The Hardest Lesson to Teach

The Ferguson shooting in perspective…

4_little_girls_82177765_c0f29c3dc9_oFifty one years ago on a September Sunday morning in Birmingham, Alabama the 16th Street Baptist Church was bombed by white supremacists killing four young black girls whilst marking a new and disgusting low in race relations in the United States. If any good can come from the death of a child then the ensuing public outrage which pushed through the Civil Rights Act of 1964 is as much as one can glean from such a tragedy.

As news footage comes out from the rioting in Ferguson, Missouri following the decision not to prosecute a police officer for shooting dead an unarmed black man my thoughts turn to those protests in the early sixties. The crux of the protests in 2014 are not new, there continues to be a wide-spread belief that a black person’s life does not hold the same value as that of a white one and in 1963 the church people of Alabama must have believed their loss would be the tipping point. It wasn’t.

The church was bombed because Martin Luther King along with Fred Shuttlesworth, Ralph David Abbernathy and other civil rights leaders used the premises as a campaign headquarters. Whatever the strength of King’s convictions might have been he must have known he would never address the American people as their president but in 2014 Barack Obama has stood at the podium and acknowledged the black person’s enduring distrust of the state police.

The continued abuse of power by law enforcement officers under Obama’s watch signals a fundamental failure in the hopes of millions who never thought they would see a black president. There are two sides to every story and young black men must take their share of the responsibility but the lack of career choice and a failing justice system offers them little hope of a way out.  What, I wonder would Dr King make of today’s events? In reality the focus is on the protestors and the damage caused by the few whilst ignoring the fundamental thrust of the argument and tens of thousands spew out vaccuous quotes from ‘I have a dream’ on social media feeds believing that is enough.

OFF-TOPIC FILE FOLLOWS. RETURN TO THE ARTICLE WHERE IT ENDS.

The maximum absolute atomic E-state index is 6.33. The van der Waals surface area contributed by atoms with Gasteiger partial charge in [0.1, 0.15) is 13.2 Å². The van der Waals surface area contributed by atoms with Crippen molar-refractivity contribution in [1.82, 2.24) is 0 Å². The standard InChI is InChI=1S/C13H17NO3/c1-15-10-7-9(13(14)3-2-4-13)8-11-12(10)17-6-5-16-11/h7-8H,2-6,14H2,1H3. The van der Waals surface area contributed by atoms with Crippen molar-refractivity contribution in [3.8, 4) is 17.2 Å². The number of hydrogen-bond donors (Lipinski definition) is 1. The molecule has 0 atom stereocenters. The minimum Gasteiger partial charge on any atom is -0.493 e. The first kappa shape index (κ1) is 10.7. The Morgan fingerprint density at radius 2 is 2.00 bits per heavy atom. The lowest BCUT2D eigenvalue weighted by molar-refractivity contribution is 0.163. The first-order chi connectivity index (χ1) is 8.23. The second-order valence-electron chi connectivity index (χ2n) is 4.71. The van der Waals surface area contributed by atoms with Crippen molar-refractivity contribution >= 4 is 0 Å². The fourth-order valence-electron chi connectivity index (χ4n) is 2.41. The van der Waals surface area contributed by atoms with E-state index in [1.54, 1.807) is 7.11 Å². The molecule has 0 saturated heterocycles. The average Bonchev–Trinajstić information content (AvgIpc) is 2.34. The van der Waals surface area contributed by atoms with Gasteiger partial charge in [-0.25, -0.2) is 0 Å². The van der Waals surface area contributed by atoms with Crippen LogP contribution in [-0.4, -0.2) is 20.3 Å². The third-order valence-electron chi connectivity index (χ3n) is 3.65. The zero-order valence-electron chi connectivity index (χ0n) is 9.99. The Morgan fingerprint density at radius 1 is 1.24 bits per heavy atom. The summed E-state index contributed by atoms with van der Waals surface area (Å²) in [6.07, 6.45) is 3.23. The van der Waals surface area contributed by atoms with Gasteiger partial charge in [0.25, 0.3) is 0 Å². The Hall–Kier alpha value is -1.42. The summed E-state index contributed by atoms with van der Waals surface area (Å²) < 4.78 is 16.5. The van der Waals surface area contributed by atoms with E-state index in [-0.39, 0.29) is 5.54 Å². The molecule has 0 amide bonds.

The Ballad of Birmingham by Dudley Randall:

“Mother dear, may I go downtown
Instead of out to play,
And march the streets of Birmingham
In a Freedom March today?”
“No, baby, no, you may not go,
For the dogs are fierce and wild,
And clubs and hoses, guns and jails
Aren’t good for a little child.”
“But, mother, I won’t be alone.
Other children will go with me,
And march the streets of Birmingham
To make our country free.”
“No, baby, no, you may not go,
For I fear those guns will fire.
But you may go to church instead
And sing in the children’s choir.”
She has combed and brushed her night-dark hair,
And bathed rose petal sweet,
And drawn white gloves on her small brown hands,
And white shoes on her feet.
The mother smiled to know her child
Was in the sacred place,
But that smile was the last smile
To come upon her face.
For when she heard the explosion,
Her eyes grew wet and wild.
She raced through the streets of Birmingham
Calling for her child.
She clawed through bits of glass and brick,
Then lifted out a shoe.
“O, here’s the shoe my baby wore,
But, baby, where are you?”

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